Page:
About 20 million people in developing countries need wheelchairs, but only 1% have them. And that's just the beginning of the problem: Even if those in need had wheelchairs, the probably would work on the rutted and rocky roads that they live with.
So Amos Winter, a PhD student in mechanical engineering at MIT, designed a solution. His Leveraged Freedom Chair is small enough to be used indoors, but it's also kitted with a pair of levers that allows the user to apply extra force to the wheels, and off-road like an ATV. "It is strong and stable in African terrain, and you can travel long distances and uphill without using too much energy," says one of the users, Abdullah Munish, a Tanzanian spinal injury survivor. "I would say that we have [a] life saver ... I just call it my little angel machine."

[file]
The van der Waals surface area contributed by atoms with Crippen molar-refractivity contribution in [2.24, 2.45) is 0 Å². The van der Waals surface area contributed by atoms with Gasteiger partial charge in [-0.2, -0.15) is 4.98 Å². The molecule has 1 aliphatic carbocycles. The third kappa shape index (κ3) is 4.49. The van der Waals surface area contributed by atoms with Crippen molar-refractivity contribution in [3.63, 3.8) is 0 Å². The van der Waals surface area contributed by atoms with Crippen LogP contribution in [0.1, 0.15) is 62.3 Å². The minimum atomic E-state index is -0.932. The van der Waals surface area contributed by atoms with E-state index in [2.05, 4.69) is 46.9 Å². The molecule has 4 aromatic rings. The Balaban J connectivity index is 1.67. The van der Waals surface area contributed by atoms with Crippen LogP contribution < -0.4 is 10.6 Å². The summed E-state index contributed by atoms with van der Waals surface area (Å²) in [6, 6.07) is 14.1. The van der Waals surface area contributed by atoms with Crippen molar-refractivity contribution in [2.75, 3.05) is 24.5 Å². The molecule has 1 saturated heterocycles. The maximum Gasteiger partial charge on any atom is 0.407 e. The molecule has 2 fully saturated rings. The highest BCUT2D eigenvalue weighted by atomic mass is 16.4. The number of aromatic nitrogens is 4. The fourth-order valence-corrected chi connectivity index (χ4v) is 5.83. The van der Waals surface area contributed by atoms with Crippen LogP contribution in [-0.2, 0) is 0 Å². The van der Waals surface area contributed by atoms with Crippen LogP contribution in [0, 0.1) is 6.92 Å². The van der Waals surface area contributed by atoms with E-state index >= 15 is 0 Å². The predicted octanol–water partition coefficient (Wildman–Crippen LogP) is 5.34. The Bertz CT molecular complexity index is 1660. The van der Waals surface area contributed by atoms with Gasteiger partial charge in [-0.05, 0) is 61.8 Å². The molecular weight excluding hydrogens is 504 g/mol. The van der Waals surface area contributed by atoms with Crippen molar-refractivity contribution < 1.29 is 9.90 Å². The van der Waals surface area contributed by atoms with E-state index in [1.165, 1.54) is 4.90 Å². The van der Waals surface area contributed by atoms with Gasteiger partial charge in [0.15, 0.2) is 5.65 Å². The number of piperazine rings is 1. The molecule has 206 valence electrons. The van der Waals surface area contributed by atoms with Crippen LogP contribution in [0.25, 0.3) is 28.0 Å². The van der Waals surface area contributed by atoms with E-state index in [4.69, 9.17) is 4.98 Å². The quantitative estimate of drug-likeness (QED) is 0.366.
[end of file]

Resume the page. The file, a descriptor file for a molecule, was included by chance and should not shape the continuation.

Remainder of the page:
To adjust to rougher terrain, all a user has to do is move her hands along the length o the levers—thus creating more force and torque at the wheels. The wheelchair can move across almost any surface, even sand. And when they aren't needed indoors, they can simply be removed.
Perhaps more importantly, the wheelchair isn't hard to make, requiring only cheap, off-the-shelve parts, such as bike gears.
Winter has been refining the design, in real-world tests conducted in East Africa, funded by a $50,000 grant from the Inter-American Development Bank (IADB). After making the chair even more compact and light, he'll begin training local manufacturers to mass produce the design. With a few tools, each one should be able to produce as many as 1,000 units a month.